Stories suffer in English

Translating tales into EnglishThe secret to a story's meaning lies in how the tale is told.

Told in their original language, Navajo stories are "like eating the best part of the roast beef, the one that you're afraid you'll look like a pig if you ask for it," Navajo storyteller Sunny Dooley said.

Translated to English, however, the old stories lose some of their richness, she said.

January 10, 2007

"Language is a key component"

Preserving the Apache way though language"Dawa jii’ be’ ant’ ee.” In Apache this means, “Live it every day,” but not everyone in the tribe understands what this means, whether they are full Apache or part, simply because they do not speak or understand Apache.

To the community of the San Carlos Apache Nation, this message is an outcry to its members to embrace a culture that is fading away, particularly in the area of the Apache language.

Because of this decline in tribal members speaking Apache proficiently, several community members organized a public meeting for language preservation in the summer of 2006. From this meeting, a coordinator was introduced and a survey process began.

January 09, 2007

Aboriginal language broadcasts

APTN’s “Rez Bluez” Broadcasting in Three Aboriginal LanguagesThe Aboriginal Peoples Television Network has begun broadcasting Rez Bluez in 3 Aboriginal Languages: Anishinabe-Ojibwe; Mohawk and Cayuga. As part of APTN’s commitment to preserving Aboriginal languages, the producers of Rez Bluez, Elaine Bomberry and Aaron Goldman, ensured that all 13-1 hour shows were translated into 3 different Aboriginal languages.

January 06, 2007

Songs across America

Kenai fifth-graders perform Native songs from across continentFifth-graders at Mountain View Elementary School in Kenai used music as a vehicle to take fellow students and parents on a journey across North America's American Indian cultures recently.

The trip began in the Northeast, with a presentation of a Mohawk song, one that likely originated in the Southeast, and progressed across the Great Plains to the Southwest. The presentation then went to the Pacific Northwest and concluded in Alaska.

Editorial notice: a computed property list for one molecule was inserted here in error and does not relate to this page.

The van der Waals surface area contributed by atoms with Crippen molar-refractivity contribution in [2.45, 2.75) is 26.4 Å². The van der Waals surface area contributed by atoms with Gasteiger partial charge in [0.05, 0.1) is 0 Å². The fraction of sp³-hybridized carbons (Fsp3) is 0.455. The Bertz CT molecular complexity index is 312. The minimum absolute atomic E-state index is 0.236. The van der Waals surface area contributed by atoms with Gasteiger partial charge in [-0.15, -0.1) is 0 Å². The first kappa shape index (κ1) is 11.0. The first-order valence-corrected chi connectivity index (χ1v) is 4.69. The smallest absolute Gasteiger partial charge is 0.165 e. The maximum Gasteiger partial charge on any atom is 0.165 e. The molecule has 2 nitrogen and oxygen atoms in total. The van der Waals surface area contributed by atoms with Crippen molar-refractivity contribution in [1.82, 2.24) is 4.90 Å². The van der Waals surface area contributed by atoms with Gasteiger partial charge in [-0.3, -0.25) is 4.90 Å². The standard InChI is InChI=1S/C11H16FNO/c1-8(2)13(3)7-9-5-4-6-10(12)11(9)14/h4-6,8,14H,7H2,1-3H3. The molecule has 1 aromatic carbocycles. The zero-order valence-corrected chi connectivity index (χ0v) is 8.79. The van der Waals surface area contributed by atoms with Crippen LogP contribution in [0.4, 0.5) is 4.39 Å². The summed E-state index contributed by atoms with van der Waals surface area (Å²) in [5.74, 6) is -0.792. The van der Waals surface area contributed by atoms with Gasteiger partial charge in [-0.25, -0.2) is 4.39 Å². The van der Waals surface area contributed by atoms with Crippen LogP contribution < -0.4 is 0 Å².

January 05, 2007

More on The New World

A language revisited

Indians and scholars hope to revive the words that once dominated coastal VirginiaIn 2003, director Terrence Malick was preparing to film a movie about Jamestown, "The New World." Blair Rudes, a linguist at the University of North Carolina at Charlotte, was hired to translate dialogue for Pocahontas' people.

Rudes started with Colonial-era word lists and scholarly work and filled in the linguistic blanks using better-known Algonquian languages from all over the Eastern Seaboard. One scene with three pages of dialogue took him a month.

The director loved it. He wanted 50 scenes. Rudes translated in his hotel room for two weeks solid. At the end, people were speaking entire sentences in Virginia Algonquian--or at least a linguist's best guess at it--for the first time in 200 years.

His work has helped to dispel one of the area's beliefs: that "Chesapeake" means something like "Great Shellfish Bay." It doesn't, Rudes said. The name might mean something like "Great Water," or it might have been a village at the bay's mouth.

Aboriginals protest language cuts

Canada's language preservation funding cut strongly protestedHundreds of Natives from across Canada and northern New York marched on Parliament Hill on Dec. 5 demanding that the new government reinstate funding that had been earmarked for language preservation in Native communities. The Department of Canadian Heritage announced in November that it would not be providing the $172 million that Native communities were expecting. Instead, $5 million per year for seven years would be allocated for language purposes.

"Our people are frustrated and angry," said Assembly of First Nations National Chief Phil Fontaine. "And they have a right to be. We feel betrayed and we simply can't be silent about this betrayal."